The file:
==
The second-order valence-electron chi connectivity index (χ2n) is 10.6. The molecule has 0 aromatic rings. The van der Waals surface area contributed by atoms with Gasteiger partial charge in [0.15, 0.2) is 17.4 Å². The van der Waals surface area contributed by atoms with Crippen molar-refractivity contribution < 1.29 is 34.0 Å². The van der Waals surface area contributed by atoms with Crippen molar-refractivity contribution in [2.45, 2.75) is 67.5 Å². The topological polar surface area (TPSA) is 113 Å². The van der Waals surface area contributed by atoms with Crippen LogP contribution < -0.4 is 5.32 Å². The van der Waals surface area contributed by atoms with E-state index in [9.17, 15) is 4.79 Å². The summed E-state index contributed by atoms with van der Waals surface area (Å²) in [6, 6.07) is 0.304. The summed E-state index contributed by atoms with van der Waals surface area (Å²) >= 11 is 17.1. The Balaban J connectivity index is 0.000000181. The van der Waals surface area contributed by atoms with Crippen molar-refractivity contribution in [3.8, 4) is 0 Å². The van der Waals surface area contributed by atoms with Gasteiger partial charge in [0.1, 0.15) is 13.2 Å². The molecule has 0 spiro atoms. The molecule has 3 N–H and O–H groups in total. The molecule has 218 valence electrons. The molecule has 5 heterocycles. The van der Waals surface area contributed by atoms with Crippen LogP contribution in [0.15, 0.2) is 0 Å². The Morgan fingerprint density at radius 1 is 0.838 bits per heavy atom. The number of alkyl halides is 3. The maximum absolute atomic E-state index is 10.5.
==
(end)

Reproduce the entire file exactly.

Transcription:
The second-order valence-electron chi connectivity index (χ2n) is 10.6. The molecule has 0 aromatic rings. The van der Waals surface area contributed by atoms with Gasteiger partial charge in [0.15, 0.2) is 17.4 Å². The van der Waals surface area contributed by atoms with Crippen molar-refractivity contribution < 1.29 is 34.0 Å². The van der Waals surface area contributed by atoms with Crippen molar-refractivity contribution in [2.45, 2.75) is 67.5 Å². The topological polar surface area (TPSA) is 113 Å². The van der Waals surface area contributed by atoms with Crippen LogP contribution < -0.4 is 5.32 Å². The van der Waals surface area contributed by atoms with E-state index in [9.17, 15) is 4.79 Å². The summed E-state index contributed by atoms with van der Waals surface area (Å²) in [6, 6.07) is 0.304. The summed E-state index contributed by atoms with van der Waals surface area (Å²) >= 11 is 17.1. The Balaban J connectivity index is 0.000000181. The van der Waals surface area contributed by atoms with Crippen molar-refractivity contribution in [3.8, 4) is 0 Å². The van der Waals surface area contributed by atoms with Gasteiger partial charge in [0.1, 0.15) is 13.2 Å². The molecule has 0 spiro atoms. The molecule has 3 N–H and O–H groups in total. The molecule has 218 valence electrons. The molecule has 5 heterocycles. The van der Waals surface area contributed by atoms with Crippen LogP contribution in [0.15, 0.2) is 0 Å². The Morgan fingerprint density at radius 1 is 0.838 bits per heavy atom. The number of alkyl halides is 3. The maximum absolute atomic E-state index is 10.5.